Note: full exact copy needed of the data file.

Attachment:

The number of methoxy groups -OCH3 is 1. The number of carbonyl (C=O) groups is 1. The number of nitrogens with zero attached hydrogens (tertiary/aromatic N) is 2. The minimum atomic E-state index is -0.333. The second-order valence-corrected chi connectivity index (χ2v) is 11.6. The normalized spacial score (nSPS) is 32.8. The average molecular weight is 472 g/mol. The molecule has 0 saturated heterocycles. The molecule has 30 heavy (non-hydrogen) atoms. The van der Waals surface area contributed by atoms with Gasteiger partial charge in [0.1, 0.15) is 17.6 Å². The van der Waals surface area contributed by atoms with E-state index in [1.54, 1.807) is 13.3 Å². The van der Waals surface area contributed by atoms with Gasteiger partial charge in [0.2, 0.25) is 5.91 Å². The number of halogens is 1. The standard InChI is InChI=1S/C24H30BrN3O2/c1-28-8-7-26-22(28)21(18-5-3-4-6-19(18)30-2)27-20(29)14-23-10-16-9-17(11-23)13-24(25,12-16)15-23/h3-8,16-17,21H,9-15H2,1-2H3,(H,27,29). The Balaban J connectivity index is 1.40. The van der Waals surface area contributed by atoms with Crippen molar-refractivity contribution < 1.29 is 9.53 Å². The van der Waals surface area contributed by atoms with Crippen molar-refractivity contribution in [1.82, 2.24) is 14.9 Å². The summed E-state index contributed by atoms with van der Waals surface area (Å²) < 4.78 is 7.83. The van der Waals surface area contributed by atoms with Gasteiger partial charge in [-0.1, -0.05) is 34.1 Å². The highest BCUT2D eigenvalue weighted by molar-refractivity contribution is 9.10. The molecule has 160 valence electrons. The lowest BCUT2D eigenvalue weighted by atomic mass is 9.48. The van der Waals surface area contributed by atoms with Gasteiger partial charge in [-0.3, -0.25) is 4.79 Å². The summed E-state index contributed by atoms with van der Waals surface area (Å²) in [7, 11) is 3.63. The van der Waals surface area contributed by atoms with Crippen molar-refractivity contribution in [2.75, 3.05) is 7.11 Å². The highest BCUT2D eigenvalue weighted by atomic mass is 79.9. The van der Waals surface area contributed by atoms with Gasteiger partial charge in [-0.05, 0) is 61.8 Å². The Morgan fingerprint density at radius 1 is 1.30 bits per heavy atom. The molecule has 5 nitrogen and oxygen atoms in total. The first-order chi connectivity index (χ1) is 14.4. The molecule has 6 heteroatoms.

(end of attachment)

The number of methoxy groups -OCH3 is 1. The number of carbonyl (C=O) groups is 1. The number of nitrogens with zero attached hydrogens (tertiary/aromatic N) is 2. The minimum atomic E-state index is -0.333. The second-order valence-corrected chi connectivity index (χ2v) is 11.6. The normalized spacial score (nSPS) is 32.8. The average molecular weight is 472 g/mol. The molecule has 0 saturated heterocycles. The molecule has 30 heavy (non-hydrogen) atoms. The van der Waals surface area contributed by atoms with Gasteiger partial charge in [0.1, 0.15) is 17.6 Å². The van der Waals surface area contributed by atoms with E-state index in [1.54, 1.807) is 13.3 Å². The van der Waals surface area contributed by atoms with Gasteiger partial charge in [0.2, 0.25) is 5.91 Å². The number of halogens is 1. The standard InChI is InChI=1S/C24H30BrN3O2/c1-28-8-7-26-22(28)21(18-5-3-4-6-19(18)30-2)27-20(29)14-23-10-16-9-17(11-23)13-24(25,12-16)15-23/h3-8,16-17,21H,9-15H2,1-2H3,(H,27,29). The Balaban J connectivity index is 1.40. The van der Waals surface area contributed by atoms with Crippen molar-refractivity contribution < 1.29 is 9.53 Å². The van der Waals surface area contributed by atoms with Crippen molar-refractivity contribution in [1.82, 2.24) is 14.9 Å². The summed E-state index contributed by atoms with van der Waals surface area (Å²) < 4.78 is 7.83. The van der Waals surface area contributed by atoms with Gasteiger partial charge in [-0.1, -0.05) is 34.1 Å². The highest BCUT2D eigenvalue weighted by molar-refractivity contribution is 9.10. The molecule has 160 valence electrons. The lowest BCUT2D eigenvalue weighted by atomic mass is 9.48. The van der Waals surface area contributed by atoms with Gasteiger partial charge in [-0.3, -0.25) is 4.79 Å². The summed E-state index contributed by atoms with van der Waals surface area (Å²) in [7, 11) is 3.63. The van der Waals surface area contributed by atoms with Crippen molar-refractivity contribution in [2.75, 3.05) is 7.11 Å². The highest BCUT2D eigenvalue weighted by atomic mass is 79.9. The van der Waals surface area contributed by atoms with Gasteiger partial charge in [-0.05, 0) is 61.8 Å². The Morgan fingerprint density at radius 1 is 1.30 bits per heavy atom. The molecule has 5 nitrogen and oxygen atoms in total. The first-order chi connectivity index (χ1) is 14.4. The molecule has 6 heteroatoms.